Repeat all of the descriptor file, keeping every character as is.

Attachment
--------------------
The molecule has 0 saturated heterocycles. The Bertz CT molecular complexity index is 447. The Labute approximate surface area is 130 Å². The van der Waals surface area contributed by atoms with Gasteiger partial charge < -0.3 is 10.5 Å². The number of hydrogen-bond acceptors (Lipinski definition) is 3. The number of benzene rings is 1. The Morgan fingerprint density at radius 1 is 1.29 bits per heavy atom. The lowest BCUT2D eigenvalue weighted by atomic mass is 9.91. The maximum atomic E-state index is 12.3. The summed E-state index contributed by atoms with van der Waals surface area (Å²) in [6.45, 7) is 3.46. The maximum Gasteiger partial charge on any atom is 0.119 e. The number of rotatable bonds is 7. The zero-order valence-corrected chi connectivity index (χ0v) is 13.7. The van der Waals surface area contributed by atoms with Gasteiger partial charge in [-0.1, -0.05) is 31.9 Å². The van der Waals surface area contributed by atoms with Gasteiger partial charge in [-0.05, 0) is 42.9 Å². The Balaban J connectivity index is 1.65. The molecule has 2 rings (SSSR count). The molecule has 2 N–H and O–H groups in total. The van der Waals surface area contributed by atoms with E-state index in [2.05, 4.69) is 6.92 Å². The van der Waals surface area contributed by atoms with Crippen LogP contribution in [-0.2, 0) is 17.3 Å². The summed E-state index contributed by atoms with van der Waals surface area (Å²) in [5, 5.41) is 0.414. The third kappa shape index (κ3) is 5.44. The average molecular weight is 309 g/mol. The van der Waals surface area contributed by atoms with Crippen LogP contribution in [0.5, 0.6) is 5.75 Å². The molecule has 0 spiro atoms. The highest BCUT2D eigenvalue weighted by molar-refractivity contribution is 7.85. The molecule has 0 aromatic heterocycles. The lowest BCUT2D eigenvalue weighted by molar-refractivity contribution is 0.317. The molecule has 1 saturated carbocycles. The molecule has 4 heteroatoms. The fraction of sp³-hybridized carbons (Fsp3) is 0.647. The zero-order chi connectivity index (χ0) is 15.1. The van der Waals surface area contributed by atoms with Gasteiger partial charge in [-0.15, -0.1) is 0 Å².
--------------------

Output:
The molecule has 0 saturated heterocycles. The Bertz CT molecular complexity index is 447. The Labute approximate surface area is 130 Å². The van der Waals surface area contributed by atoms with Gasteiger partial charge < -0.3 is 10.5 Å². The number of hydrogen-bond acceptors (Lipinski definition) is 3. The number of benzene rings is 1. The Morgan fingerprint density at radius 1 is 1.29 bits per heavy atom. The lowest BCUT2D eigenvalue weighted by atomic mass is 9.91. The maximum atomic E-state index is 12.3. The summed E-state index contributed by atoms with van der Waals surface area (Å²) in [6.45, 7) is 3.46. The maximum Gasteiger partial charge on any atom is 0.119 e. The number of rotatable bonds is 7. The zero-order valence-corrected chi connectivity index (χ0v) is 13.7. The van der Waals surface area contributed by atoms with Gasteiger partial charge in [-0.1, -0.05) is 31.9 Å². The van der Waals surface area contributed by atoms with Gasteiger partial charge in [-0.05, 0) is 42.9 Å². The Balaban J connectivity index is 1.65. The molecule has 2 rings (SSSR count). The molecule has 2 N–H and O–H groups in total. The van der Waals surface area contributed by atoms with E-state index in [2.05, 4.69) is 6.92 Å². The van der Waals surface area contributed by atoms with Crippen LogP contribution in [-0.2, 0) is 17.3 Å². The summed E-state index contributed by atoms with van der Waals surface area (Å²) in [5, 5.41) is 0.414. The third kappa shape index (κ3) is 5.44. The average molecular weight is 309 g/mol. The van der Waals surface area contributed by atoms with Crippen LogP contribution in [0.5, 0.6) is 5.75 Å². The molecule has 0 spiro atoms. The highest BCUT2D eigenvalue weighted by molar-refractivity contribution is 7.85. The molecule has 0 aromatic heterocycles. The lowest BCUT2D eigenvalue weighted by molar-refractivity contribution is 0.317. The molecule has 1 saturated carbocycles. The molecule has 4 heteroatoms. The fraction of sp³-hybridized carbons (Fsp3) is 0.647. The zero-order chi connectivity index (χ0) is 15.1. The van der Waals surface area contributed by atoms with Gasteiger partial charge in [-0.15, -0.1) is 0 Å².